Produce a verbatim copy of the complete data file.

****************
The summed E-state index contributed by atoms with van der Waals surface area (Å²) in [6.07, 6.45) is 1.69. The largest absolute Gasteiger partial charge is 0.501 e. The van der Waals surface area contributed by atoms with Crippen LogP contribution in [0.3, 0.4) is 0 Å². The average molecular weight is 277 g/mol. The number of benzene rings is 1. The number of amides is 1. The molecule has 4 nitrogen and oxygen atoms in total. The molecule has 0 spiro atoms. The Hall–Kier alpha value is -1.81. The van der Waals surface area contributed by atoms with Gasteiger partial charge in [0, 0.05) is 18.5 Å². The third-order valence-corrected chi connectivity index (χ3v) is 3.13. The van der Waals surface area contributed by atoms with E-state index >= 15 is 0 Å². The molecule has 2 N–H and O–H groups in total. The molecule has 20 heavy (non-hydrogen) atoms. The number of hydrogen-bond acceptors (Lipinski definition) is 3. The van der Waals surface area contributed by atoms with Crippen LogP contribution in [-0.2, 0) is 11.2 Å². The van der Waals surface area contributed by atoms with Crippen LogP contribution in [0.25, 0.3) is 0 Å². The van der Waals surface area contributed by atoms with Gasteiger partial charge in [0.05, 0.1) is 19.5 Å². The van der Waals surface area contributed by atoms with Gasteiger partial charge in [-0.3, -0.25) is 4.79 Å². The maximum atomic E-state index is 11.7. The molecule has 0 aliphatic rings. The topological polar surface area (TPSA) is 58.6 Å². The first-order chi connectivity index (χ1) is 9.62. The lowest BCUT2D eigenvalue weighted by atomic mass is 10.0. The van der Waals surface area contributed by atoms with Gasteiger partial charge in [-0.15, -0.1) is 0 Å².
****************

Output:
The summed E-state index contributed by atoms with van der Waals surface area (Å²) in [6.07, 6.45) is 1.69. The largest absolute Gasteiger partial charge is 0.501 e. The van der Waals surface area contributed by atoms with Crippen LogP contribution in [0.3, 0.4) is 0 Å². The average molecular weight is 277 g/mol. The number of benzene rings is 1. The number of amides is 1. The molecule has 4 nitrogen and oxygen atoms in total. The molecule has 0 spiro atoms. The Hall–Kier alpha value is -1.81. The van der Waals surface area contributed by atoms with Gasteiger partial charge in [0, 0.05) is 18.5 Å². The third-order valence-corrected chi connectivity index (χ3v) is 3.13. The van der Waals surface area contributed by atoms with E-state index >= 15 is 0 Å². The molecule has 2 N–H and O–H groups in total. The molecule has 20 heavy (non-hydrogen) atoms. The number of hydrogen-bond acceptors (Lipinski definition) is 3. The van der Waals surface area contributed by atoms with Crippen LogP contribution in [-0.2, 0) is 11.2 Å². The van der Waals surface area contributed by atoms with Crippen LogP contribution in [0.25, 0.3) is 0 Å². The van der Waals surface area contributed by atoms with Gasteiger partial charge in [0.05, 0.1) is 19.5 Å². The van der Waals surface area contributed by atoms with Gasteiger partial charge in [-0.3, -0.25) is 4.79 Å². The maximum atomic E-state index is 11.7. The molecule has 0 aliphatic rings. The topological polar surface area (TPSA) is 58.6 Å². The first-order chi connectivity index (χ1) is 9.62. The lowest BCUT2D eigenvalue weighted by atomic mass is 10.0. The van der Waals surface area contributed by atoms with Gasteiger partial charge in [-0.15, -0.1) is 0 Å².